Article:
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What goes up, must come down. Home sales dropped 6.2% from April to May 2017, signifying the largest drop since August 2012. This could possibly mean the market is beginning to balance itself out once again. >>
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Is your house under seven years old? Make sure you know about the new home warranty program in Ontario and the changes coming! >>
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Could the legalization of cannabis affect the real estate business? Who should be responsible for all the costs and risks associated with growing marijuana plants? This commentary discusses some of the legal implications that could come with the industry. >>
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Risk big, win big. With interest rates set to rise, are variable rate mortgages worth the risk? Locking in your mortgage rate now might be the way to go for the more cautious homeowner. >>
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Canada has a historically moderate financial situation. In the wake of the recent housing boom, learn how the economy is protected with policies like the Foreign Buyers Tax to ensure Canada’s economy is safe now and in the future. >>


We hope you enjoy our findings -- happy summer and happy reading!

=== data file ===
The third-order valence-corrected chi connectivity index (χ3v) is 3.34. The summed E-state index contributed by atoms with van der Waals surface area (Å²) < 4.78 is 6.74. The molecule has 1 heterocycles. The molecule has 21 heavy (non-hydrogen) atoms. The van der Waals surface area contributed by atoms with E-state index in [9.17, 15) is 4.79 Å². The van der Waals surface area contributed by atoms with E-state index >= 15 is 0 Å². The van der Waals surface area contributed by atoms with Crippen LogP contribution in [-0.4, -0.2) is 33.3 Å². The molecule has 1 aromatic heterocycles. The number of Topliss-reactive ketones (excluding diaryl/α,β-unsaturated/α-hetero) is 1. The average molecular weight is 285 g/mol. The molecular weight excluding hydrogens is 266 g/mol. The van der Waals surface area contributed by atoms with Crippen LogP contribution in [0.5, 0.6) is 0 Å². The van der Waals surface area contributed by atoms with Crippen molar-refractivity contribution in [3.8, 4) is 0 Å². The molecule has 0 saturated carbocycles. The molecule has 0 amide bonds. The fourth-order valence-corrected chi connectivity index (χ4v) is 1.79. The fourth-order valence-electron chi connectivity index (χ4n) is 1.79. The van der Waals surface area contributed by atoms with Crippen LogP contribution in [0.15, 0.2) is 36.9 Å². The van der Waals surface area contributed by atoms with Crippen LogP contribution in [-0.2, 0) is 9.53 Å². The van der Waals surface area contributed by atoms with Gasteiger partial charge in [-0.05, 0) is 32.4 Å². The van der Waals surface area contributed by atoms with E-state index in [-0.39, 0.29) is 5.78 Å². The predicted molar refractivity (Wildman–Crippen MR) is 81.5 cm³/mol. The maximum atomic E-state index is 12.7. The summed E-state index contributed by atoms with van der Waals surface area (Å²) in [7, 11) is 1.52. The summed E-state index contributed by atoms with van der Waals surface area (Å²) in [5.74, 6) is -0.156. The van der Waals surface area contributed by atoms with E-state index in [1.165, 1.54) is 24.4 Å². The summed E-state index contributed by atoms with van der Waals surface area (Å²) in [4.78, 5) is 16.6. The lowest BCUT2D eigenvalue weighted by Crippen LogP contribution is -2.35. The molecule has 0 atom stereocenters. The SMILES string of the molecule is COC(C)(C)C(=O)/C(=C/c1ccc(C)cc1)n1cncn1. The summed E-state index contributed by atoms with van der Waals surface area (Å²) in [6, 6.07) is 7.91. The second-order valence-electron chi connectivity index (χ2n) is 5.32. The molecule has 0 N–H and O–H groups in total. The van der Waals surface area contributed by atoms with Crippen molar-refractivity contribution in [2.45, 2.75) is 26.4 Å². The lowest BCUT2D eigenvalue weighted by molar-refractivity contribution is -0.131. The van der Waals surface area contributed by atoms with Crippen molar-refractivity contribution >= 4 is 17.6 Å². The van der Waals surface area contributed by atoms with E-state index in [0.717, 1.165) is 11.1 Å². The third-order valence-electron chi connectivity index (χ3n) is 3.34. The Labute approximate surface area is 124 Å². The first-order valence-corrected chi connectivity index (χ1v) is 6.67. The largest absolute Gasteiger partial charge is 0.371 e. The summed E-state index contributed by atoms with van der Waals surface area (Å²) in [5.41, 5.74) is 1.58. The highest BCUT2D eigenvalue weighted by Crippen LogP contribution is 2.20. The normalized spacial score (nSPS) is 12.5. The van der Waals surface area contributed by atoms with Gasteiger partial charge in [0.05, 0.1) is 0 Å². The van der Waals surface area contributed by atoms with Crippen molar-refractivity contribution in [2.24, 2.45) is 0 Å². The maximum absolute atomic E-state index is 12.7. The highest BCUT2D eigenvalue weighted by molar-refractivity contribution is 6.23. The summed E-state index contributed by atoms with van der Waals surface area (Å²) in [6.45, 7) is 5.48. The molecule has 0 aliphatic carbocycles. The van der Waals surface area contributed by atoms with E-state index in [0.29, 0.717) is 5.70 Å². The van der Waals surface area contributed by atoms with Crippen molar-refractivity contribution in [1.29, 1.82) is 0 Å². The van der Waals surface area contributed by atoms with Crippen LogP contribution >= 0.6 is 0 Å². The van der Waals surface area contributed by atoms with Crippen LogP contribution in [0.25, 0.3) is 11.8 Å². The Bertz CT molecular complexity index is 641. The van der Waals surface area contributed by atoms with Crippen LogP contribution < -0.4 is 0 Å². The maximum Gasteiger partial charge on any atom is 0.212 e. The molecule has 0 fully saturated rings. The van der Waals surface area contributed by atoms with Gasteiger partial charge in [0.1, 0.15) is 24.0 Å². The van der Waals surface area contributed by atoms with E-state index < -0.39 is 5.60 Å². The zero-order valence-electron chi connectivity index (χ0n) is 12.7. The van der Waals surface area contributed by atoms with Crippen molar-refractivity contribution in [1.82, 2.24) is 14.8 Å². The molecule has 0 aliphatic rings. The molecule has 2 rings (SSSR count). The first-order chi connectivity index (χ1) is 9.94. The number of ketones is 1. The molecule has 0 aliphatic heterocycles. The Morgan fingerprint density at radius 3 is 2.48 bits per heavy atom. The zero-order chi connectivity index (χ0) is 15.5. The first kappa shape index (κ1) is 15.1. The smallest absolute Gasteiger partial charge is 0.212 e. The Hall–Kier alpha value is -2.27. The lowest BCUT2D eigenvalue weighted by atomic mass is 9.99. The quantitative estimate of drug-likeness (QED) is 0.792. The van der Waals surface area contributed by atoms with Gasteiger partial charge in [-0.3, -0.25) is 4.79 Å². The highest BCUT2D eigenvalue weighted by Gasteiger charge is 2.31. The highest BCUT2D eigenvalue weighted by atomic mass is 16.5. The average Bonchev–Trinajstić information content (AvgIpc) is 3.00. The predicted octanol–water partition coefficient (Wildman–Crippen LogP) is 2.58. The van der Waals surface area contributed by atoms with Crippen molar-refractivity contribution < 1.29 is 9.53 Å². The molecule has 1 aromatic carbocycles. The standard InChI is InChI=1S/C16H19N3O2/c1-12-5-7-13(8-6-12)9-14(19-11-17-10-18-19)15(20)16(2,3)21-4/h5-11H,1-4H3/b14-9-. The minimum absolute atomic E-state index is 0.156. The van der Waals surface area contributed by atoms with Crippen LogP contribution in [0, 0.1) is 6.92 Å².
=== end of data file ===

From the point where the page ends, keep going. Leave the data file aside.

Friday, June 16, 2017

Ontario Fair Housing Plan – Takeaways For Windsor-Essex Real Estate Market



The Ontario Fair Housing Plan has now been around for almost 2 months.  The effects are starting to show in the GTA with month over month sales dropping 25%+.  In our last blog we reviewed the highlights of the plan and what you needed to know.  This post we are going to be discussing those highlights and specifically how they affect our home market of Windsor-Essex.

A 15% Foreign Buyers Tax In The GTA
This tax doesn’t apply to our market and only applies to the GTA area.  A large percentage of these foreign buyers were investors and this additional cost will make investing in the GTA less attractive.  With sales down since being introduced, it’s obvious these investors are pulling back.  This should lead to investors looking away from the GTA, naturally coming south where the tax doesn’t apply and their dollar goes much further.  These additional investors will only add fuel to the fire for local investment property demand and could push cap rates even lower.  Residential demand should also get an added boost.

Expanding Rent Controls